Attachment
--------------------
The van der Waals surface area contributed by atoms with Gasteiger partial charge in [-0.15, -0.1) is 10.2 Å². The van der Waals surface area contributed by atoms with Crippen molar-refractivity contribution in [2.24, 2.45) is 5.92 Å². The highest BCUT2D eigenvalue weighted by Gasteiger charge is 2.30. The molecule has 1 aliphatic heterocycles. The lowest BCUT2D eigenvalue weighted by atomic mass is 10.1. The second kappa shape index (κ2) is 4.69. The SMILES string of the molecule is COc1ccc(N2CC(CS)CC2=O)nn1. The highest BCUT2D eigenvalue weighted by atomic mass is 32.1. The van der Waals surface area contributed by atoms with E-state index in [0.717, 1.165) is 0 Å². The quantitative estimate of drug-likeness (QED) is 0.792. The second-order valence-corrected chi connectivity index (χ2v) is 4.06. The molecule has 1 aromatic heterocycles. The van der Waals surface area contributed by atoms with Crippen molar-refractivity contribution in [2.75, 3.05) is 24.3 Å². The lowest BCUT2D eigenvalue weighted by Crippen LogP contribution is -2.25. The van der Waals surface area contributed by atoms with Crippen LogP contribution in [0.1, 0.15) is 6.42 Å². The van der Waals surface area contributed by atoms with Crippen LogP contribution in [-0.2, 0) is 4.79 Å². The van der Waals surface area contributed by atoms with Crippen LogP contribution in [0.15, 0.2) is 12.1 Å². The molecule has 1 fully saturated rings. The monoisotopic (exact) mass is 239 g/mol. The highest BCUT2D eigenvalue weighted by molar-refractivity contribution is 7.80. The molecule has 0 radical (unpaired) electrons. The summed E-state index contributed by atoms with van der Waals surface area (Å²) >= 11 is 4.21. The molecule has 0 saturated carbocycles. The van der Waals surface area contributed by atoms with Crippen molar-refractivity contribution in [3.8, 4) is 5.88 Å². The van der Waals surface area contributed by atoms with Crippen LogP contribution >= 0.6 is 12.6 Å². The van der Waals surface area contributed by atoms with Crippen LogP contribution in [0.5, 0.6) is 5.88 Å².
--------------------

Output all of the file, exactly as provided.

The van der Waals surface area contributed by atoms with Gasteiger partial charge in [-0.15, -0.1) is 10.2 Å². The van der Waals surface area contributed by atoms with Crippen molar-refractivity contribution in [2.24, 2.45) is 5.92 Å². The highest BCUT2D eigenvalue weighted by Gasteiger charge is 2.30. The molecule has 1 aliphatic heterocycles. The lowest BCUT2D eigenvalue weighted by atomic mass is 10.1. The second kappa shape index (κ2) is 4.69. The SMILES string of the molecule is COc1ccc(N2CC(CS)CC2=O)nn1. The highest BCUT2D eigenvalue weighted by atomic mass is 32.1. The van der Waals surface area contributed by atoms with E-state index in [0.717, 1.165) is 0 Å². The quantitative estimate of drug-likeness (QED) is 0.792. The second-order valence-corrected chi connectivity index (χ2v) is 4.06. The molecule has 1 aromatic heterocycles. The van der Waals surface area contributed by atoms with Crippen molar-refractivity contribution in [2.75, 3.05) is 24.3 Å². The lowest BCUT2D eigenvalue weighted by Crippen LogP contribution is -2.25. The van der Waals surface area contributed by atoms with Crippen LogP contribution in [0.1, 0.15) is 6.42 Å². The van der Waals surface area contributed by atoms with Crippen LogP contribution in [-0.2, 0) is 4.79 Å². The van der Waals surface area contributed by atoms with Crippen LogP contribution in [0.15, 0.2) is 12.1 Å². The molecule has 1 fully saturated rings. The monoisotopic (exact) mass is 239 g/mol. The highest BCUT2D eigenvalue weighted by molar-refractivity contribution is 7.80. The molecule has 0 radical (unpaired) electrons. The summed E-state index contributed by atoms with van der Waals surface area (Å²) >= 11 is 4.21. The molecule has 0 saturated carbocycles. The van der Waals surface area contributed by atoms with Crippen molar-refractivity contribution in [3.8, 4) is 5.88 Å². The van der Waals surface area contributed by atoms with Crippen LogP contribution >= 0.6 is 12.6 Å². The van der Waals surface area contributed by atoms with Crippen LogP contribution in [0.5, 0.6) is 5.88 Å².